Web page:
INDIGENOUS KNOWLEDGE To preserve and protect

The African saying, ‘When an old person dies, a library burns down’ epitomises the nature of indigenous knowledge, handed down orally from generation to generation and preserved in ‘human databases’. CATHERINE NDINDA and colleagues examine approaches that have been used elsewhere to protect, preserve and promote indigenous knowledge and look at the implications for policy in South Africa.
 
   

As the elderly, who are mainly the custodians of indigenous knowledge (IK) pass on, this knowledge is threatened with extinction. Yet this same knowledge has guided and preserved the existence of indigenous people for centuries and governs the lives of the majority of the population from the cradle to the grave.

 

For example, 80% of the South African population – and this is probably true for the rest of Africa – relies on traditional medicine for their well-being, even when they consult modern medicine.

 

Given the importance of IK in the lives of the African population, the South African Department of Science and Technology (DST), in collaboration with the HSRC, initiated a process to develop a national policy for the protection of the existing IK databases.

 

IK and the World Trade Organisation

 

In 2004 the World Trade Organisation (WTO), through the Agreement on Trade Related Aspects of Intellectual Property Rights (TRIPS), sought to establish the link between TRIPS and the Convention on Biodiversity (CBD), and the protection of indigenous knowledge and folklore.

 

The TRIPS agreement sets minimum standards for the intellectual property rights instruments (patents, trademarks, copyrights) for the protection of industrial-type intellectual property – the type that is most dominant in developed countries.

 

Ironically, about 95% of patents are held by developed countries and only 5% by developing countries, which hold most of the genetic material and IK required for the development of new inventions. Because IK is communally owned and handed down through the generations, it is difficult to protect it using the conventional intellectual property rights instruments as required by the TRIPS agreement.

 

Most knowledge in developed countries is legally protected, but in developing countries it is not, a situation which presents a serious imbalance and leaves much IK in developing countries open to biological piracy and other forms of misappropriation.

 

The exploitation of the genetic resources of Southern Africa is likely to be worsened by the signing of the TRIPS agreement, to the disadvantage of the poor countries that are the holders of much IK.

 

Policy options

 

Most developing countries support the protection of IK at an international level, since protecting it at a national level would have little or no effect beyond the borders of the state. Developing countries sought to amend the TRIPS agreement so as to protect their IK resources.

Most knowledge in developed countries is legally protected, but in developing countries it is not, a situation which presents a serious imbalance and leaves much IK in developing countries open to biological piracy and other forms of misappropriation.

To guard against ‛bad patents’ based on misappropriation of traditional knowledge, some developing countries have proposed that before patents are awarded to applications relating to biological materials, the applications must disclose the country of origin and IK used in the invention; provide proof of prior informed consent obtained through relevant authorities in the country of origin; and show evidence of fair and equitable benefit sharing.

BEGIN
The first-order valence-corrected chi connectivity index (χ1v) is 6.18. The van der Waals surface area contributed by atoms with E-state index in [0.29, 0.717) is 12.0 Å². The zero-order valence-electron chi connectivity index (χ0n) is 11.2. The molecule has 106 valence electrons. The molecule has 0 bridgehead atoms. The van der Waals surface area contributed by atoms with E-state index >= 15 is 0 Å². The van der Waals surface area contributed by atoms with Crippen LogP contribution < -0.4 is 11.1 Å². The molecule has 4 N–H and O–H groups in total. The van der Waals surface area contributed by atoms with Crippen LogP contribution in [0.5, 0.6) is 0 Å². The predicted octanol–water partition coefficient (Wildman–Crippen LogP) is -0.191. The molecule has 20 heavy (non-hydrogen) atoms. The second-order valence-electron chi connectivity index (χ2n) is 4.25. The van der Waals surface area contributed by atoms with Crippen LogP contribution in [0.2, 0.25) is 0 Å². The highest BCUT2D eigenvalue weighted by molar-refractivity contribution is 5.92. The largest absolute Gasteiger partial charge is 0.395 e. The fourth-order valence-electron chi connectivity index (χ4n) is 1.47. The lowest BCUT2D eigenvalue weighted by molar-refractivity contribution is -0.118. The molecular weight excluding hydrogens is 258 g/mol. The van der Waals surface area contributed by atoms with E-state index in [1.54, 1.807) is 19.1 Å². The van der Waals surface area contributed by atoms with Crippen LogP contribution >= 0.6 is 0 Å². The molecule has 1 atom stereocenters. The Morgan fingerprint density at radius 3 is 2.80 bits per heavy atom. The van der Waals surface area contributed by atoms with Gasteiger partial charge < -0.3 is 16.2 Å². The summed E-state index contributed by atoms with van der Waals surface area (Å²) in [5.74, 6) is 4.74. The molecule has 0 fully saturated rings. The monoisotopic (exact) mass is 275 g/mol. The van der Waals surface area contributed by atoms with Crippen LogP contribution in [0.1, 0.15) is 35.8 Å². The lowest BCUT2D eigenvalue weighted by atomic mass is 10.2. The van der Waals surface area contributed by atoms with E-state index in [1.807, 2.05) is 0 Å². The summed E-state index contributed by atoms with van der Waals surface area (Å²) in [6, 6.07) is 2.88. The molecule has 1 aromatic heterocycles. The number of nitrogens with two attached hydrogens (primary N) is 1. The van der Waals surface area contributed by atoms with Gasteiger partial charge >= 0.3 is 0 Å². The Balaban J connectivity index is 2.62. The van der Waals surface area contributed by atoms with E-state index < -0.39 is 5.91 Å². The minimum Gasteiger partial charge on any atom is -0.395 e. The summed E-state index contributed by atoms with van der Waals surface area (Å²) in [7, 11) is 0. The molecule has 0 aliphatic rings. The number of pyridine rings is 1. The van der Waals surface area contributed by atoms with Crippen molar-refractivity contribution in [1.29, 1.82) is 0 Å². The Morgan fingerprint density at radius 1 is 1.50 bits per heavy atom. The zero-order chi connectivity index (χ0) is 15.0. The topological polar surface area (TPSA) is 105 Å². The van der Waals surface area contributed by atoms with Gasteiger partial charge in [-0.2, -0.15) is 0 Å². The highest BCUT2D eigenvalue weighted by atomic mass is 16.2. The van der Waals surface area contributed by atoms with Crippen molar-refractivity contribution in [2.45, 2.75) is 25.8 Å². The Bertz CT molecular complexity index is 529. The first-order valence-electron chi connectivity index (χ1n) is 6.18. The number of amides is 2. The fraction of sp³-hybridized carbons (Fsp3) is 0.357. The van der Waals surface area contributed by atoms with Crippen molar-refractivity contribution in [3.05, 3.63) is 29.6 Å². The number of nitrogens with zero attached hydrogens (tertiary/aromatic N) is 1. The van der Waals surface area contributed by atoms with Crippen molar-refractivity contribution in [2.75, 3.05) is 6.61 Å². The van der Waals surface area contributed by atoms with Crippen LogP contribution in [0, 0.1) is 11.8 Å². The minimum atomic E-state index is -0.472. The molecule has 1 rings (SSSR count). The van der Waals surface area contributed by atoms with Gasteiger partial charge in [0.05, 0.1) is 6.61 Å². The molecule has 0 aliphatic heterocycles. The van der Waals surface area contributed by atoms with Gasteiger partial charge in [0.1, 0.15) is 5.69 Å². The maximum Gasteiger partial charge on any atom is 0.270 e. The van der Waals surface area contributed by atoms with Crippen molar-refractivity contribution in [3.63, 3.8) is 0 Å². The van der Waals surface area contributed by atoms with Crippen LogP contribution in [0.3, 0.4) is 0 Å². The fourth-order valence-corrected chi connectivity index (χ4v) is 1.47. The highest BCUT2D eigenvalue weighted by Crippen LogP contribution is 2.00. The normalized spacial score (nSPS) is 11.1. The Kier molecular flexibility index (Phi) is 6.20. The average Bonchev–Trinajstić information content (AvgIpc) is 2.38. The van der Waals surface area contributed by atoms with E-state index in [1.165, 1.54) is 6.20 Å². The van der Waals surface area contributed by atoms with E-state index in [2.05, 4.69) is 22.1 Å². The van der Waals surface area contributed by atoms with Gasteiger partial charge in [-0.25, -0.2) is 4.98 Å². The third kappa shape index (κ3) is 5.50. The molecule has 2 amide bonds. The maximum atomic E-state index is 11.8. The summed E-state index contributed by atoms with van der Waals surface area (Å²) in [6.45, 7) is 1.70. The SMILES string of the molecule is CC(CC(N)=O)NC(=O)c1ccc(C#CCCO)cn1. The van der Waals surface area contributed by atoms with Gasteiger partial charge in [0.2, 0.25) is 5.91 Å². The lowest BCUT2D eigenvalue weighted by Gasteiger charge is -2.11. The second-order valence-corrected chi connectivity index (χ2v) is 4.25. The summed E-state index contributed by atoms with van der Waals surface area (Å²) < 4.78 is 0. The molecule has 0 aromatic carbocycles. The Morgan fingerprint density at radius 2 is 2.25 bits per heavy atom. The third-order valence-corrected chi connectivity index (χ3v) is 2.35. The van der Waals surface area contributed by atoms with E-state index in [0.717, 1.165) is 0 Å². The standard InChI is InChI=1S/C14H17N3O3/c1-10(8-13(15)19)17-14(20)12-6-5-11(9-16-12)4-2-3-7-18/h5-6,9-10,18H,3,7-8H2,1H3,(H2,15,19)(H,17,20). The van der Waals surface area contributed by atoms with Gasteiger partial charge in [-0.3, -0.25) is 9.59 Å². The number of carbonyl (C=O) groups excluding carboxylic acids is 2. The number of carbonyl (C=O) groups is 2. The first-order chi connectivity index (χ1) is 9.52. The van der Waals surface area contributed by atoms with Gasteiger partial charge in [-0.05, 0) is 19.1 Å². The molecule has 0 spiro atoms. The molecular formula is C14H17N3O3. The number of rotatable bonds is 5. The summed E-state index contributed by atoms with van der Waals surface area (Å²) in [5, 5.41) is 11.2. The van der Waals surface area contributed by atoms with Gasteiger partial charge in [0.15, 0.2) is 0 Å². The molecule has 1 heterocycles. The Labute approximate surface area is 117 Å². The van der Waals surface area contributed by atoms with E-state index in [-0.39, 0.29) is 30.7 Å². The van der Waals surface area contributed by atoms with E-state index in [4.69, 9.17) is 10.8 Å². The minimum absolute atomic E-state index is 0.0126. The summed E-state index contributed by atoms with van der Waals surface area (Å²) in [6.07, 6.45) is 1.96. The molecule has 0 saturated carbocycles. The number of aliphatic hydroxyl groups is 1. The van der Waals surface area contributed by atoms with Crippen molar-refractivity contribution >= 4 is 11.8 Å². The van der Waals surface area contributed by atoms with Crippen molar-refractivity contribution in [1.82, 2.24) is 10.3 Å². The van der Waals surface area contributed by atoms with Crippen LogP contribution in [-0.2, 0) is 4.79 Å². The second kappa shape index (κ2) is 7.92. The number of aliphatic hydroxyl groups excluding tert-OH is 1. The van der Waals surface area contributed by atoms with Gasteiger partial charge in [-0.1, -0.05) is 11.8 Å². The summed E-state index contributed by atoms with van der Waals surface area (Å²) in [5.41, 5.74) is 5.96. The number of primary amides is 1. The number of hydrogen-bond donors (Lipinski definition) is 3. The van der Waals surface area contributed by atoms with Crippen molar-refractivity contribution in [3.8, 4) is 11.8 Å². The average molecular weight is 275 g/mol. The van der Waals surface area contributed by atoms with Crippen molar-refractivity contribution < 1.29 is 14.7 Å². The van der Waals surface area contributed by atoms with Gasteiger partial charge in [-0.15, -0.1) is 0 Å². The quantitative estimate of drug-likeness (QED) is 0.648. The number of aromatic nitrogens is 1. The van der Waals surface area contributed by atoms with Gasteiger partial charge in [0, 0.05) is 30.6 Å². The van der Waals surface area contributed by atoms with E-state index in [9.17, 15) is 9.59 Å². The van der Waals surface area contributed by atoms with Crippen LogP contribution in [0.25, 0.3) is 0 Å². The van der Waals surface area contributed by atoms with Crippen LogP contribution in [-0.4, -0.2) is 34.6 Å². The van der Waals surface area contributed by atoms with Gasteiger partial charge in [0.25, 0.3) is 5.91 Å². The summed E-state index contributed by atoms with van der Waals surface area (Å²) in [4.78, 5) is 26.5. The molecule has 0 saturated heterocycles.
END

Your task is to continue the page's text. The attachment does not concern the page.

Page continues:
These conditions are legally binding defensive measures but are inadequate to guard against the loss of biodiversity and its commercialisation without benefits accruing to the holders of IK.

India is an example of a country that has used the defensive approach to protect its indigenous knowledge through the Traditional Knowledge Digital Library (TKDL).

 Taking the defensive approach implies that South Africa would require patent applicants in any other part of the world to disclose the source and country of origin of the traditional knowledge used in their invention, provide proof of prior informed consent from recognised authorities, and proof of benefit sharing from the patent.

Taking the positive approach to the protection of IK entails the creation of a sui generis database (literally meaning ‘of its own kind/genus or unique in its characteristics’) and this implies that adding information to the database automatically ‘constitutes establishing a legal claim’ over it.

Another form of positive protection consists of declaring the rights of indigenous peoples and local communities and recognising their ownership of traditional knowledge. This approach has been used in Venezuela and Bolivia.

The recognition of customary law in national legislation is also a form of positive protection of indigenous knowledge. Taking a positive approach would entail South Africa availing its TK databases to the international community so that when there is a patent application in any part of the world the South African databases can be searched for the existence of the information on which the patent is based. A third option is to use a combination of the two approaches, and that, too, has consequences for the protection, preservation and promotion of IK in South Africa.

Whatever approach adopted, there is no doubt that there is urgent need to protect, preserve and promote IK in South Africa.

Dr Catherine Ndinda, African research fellow, Population Health, Health Systems and Innovation; Dr Mbithi wa Kivilu, former director of the Education and Skills Development programme and recently appointed deputy CEO of the Kenyan Examination Board; Carol van Wyk, deputy director, Knowledge Management, Department of Science and Technology (DST); Tom Suchananda, director of the same unit, DST.